Not too long ago, I was packing some food into a cooler when I heard the door to my family’s apartment open. My daughter came into the kitchen and put her backpack on the table.
“I have a history test tomorrow,” she said.
“Do you want help studying?”
It was fifth-grade history, so there were flashcards about Thomas Jefferson, Andrew Jackson, and the Monroe Doctrine. After a few minutes, I came upon a card about the Cherokees, who were forced to relocate west of the Mississippi.
“Why did the Cherokees make the thousand-mile march?” I asked.
“The government took their land.”
“What happened to them on the journey? “
“They suffered from exposure, disease, and starvation. It was called The Trail of Tears.”
When she said The Trail of Tears, I had to pause for a moment. My heart wrenched for the Native Americans who suffered such cruelty and injustice.
But as much as I hated to admit it, my heart went out to my daughter as well. For unbeknownst to her, in a few hours we too would be embarking on a journey. Our own road of heartache. Only this one went by another name.
The Long Island Expressway on a Friday Afternoon.
Choking fumes to the left. Eighteen-wheelers to the right. A texting BMW driver in front of you. Swearing, sweating, cramping, and squeezing your bladder shut. It’s a bumper-to-bumper crawl that’ll get you thirty miles in two hours if you’re lucky.
And yet, for over a decade, we have done it. Because like thousands of other private school families who live in New York City, we have a weekend house on the eastern end of Long Island. Ours is at the very tip, in Montauk.
The mysterious “Montauk Monster” washed up on the beach in 2010. Was it a raccoon carcass?
The remains of a dog? An LIE driver who bailed at Exit 46?
While driving on the LIE remains our primary means of travel, we also use two other popular modes of transport — each of which rival the LIE for memorable experiences.
#2 Method of Getting
to Eastern Long Island:
The Hampton Jitney
Hardly a human has ever stepped off the Jitney without a story of a fight they have witnessed or participated in.
Normally, the argument involves a fellow passenger flagrantly breaking the “three-minute, emergency-only cell phone call” rule. But passengers have come to blows over many other Jitney infractions such as snoring, loud headphones, large-person seat spillover. Woe is the rider on board who witnesses the lynch mob that forms shortly after the Jitney attendant runs out of Chex Party Mix.
Tensions run high when you pay $30.00 for a “luxury liner”
with an overflowing bathroom and no salty snacks.
People who choose the Jitney as their Hamptons mode of transportation are slightly more civilized that those who prefer the Long Island Railroad, but that doesn’t mean they’re not capable of transforming into rabid beasts at some point along the ride. This is mostly likely to occur during the mind-numbing pause in the middle of the journey, when the bus stops for a full TWELVE MINUTES to switch drivers in Southampton.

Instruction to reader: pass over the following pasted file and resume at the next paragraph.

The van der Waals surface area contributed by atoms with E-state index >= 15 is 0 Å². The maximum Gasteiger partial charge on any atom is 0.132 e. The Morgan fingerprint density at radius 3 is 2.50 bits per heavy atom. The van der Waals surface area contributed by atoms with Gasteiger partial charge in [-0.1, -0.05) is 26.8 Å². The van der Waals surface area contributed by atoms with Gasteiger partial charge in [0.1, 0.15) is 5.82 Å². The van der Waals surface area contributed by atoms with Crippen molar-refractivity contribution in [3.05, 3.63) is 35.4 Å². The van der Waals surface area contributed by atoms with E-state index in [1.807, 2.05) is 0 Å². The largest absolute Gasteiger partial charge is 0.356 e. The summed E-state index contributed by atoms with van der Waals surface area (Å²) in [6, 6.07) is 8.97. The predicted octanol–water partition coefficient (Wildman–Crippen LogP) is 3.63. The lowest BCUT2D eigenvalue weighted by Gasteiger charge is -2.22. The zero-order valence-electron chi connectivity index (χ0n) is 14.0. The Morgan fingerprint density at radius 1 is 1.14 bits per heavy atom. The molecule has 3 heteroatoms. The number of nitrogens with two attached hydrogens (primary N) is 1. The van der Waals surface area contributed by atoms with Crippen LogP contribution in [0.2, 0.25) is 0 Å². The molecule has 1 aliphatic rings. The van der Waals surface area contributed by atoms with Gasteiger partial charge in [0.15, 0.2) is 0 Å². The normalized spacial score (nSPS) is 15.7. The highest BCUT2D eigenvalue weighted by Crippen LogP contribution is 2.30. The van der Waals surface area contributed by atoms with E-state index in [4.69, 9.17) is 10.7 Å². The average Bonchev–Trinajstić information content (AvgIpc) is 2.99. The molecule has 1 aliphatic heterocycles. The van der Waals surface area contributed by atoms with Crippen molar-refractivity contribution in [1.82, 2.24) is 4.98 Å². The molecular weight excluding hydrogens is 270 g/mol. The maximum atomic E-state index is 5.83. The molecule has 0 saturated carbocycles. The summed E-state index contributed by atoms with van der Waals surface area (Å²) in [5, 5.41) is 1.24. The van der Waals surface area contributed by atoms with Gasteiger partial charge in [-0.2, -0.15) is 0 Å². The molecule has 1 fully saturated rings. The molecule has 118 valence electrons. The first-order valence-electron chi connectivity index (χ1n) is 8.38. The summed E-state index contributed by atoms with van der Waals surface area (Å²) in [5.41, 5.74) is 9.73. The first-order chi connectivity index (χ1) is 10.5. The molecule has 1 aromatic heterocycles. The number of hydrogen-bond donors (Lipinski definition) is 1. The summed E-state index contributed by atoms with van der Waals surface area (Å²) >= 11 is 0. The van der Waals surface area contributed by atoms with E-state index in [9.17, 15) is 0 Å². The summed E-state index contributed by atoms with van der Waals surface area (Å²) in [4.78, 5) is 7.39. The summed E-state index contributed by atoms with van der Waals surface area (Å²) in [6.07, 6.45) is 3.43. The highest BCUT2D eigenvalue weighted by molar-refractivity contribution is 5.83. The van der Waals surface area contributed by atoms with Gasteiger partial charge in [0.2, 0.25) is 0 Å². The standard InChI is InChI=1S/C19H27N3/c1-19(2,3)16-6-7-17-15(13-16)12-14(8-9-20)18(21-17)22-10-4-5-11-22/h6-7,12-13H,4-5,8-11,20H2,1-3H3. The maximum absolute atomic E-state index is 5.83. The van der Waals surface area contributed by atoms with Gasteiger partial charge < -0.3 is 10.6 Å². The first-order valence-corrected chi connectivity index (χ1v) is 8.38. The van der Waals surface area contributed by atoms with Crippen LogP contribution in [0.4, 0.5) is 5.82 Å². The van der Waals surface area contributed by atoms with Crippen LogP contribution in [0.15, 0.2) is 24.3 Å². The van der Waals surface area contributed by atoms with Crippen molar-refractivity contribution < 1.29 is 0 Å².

Things That Have Happened to Jitney Passengers
During the Southampton Stopover:
Hair falls out.
Manchego cheese bought at Citarella turns bad.
And then, there are the unexpected disasters.
A few summers ago, I picked up my friend Dara and her sister Kate at the Jitney stop in Montauk. The bus door opened and two of them sprinted down the steps, gasping for breath, shaking like they had just witnessed a murder.
“Somebody pooped on their seat!” Dara shouted the second she saw me.
“We think we know who did it,” she said. “An old lady. She ran off the bus in Bridgehampton. The whole rest of the ride, the bus driver yelled at us. He kept saying, “I don’t have any paper towels on this bus! I can’t be expected to clean up!”
The yelling, the mystery pooper, the smell. It had been an unpleasant ordeal for sure. But on the upside, since that weekend, Dara, Kate, and I have been able to say the words “Hampton Shitney” about three thousand times. It gives us great joy.
#3 Method of Getting to
Eastern Long Island:
The Long Island Railroad
The LIRR used to be an excellent option for getting out to the Hamptons, especially if you knew The Secret: Take the number 7 subway to Hunterspoint Avenue in Long Island City, where the Montauk train originates. Boarding at Hunterspoint would mean you didn’t have to change trains at the great pushing and shoving convention known as Jamaica Station.
4:45. Friday. July.
Now, sadly, the secret is out and Hunterspoint is an even bigger pushing festival than Jamaica ever was. It’s not uncommon to arrive in Montauk having had to stand the entire trip, all the while attempting to dart small dogs, flying luggage, and the empty champagne bottle rolling from one end of the train car to the other.
A little known fact about the LIRR is that due to an overeager and apparently unfixable air-conditioning system, the temperature on the train to the Hamptons is approximately 43 degrees. Every day, every night, 365 days a year, the train has roughly the same feel as a meat locker.
“Honey, can I put your bag on the luggage rack?” Ian will ask me when we get on the train.
“No, I’ll keep it.”
“Are you sure?”
“Don’t touch it!”
I cling to my weekend bag like a raft in the middle of the ocean, because it is one. It’s the only thing that separates me from life and death by hypothermia. As the train heads east, I slowly, steadily empty the entire contents of my luggage, layering each article of clothing over the other until I am wearing my entire weekend wardrobe. Every piece of clothing down to the extra bathing suit.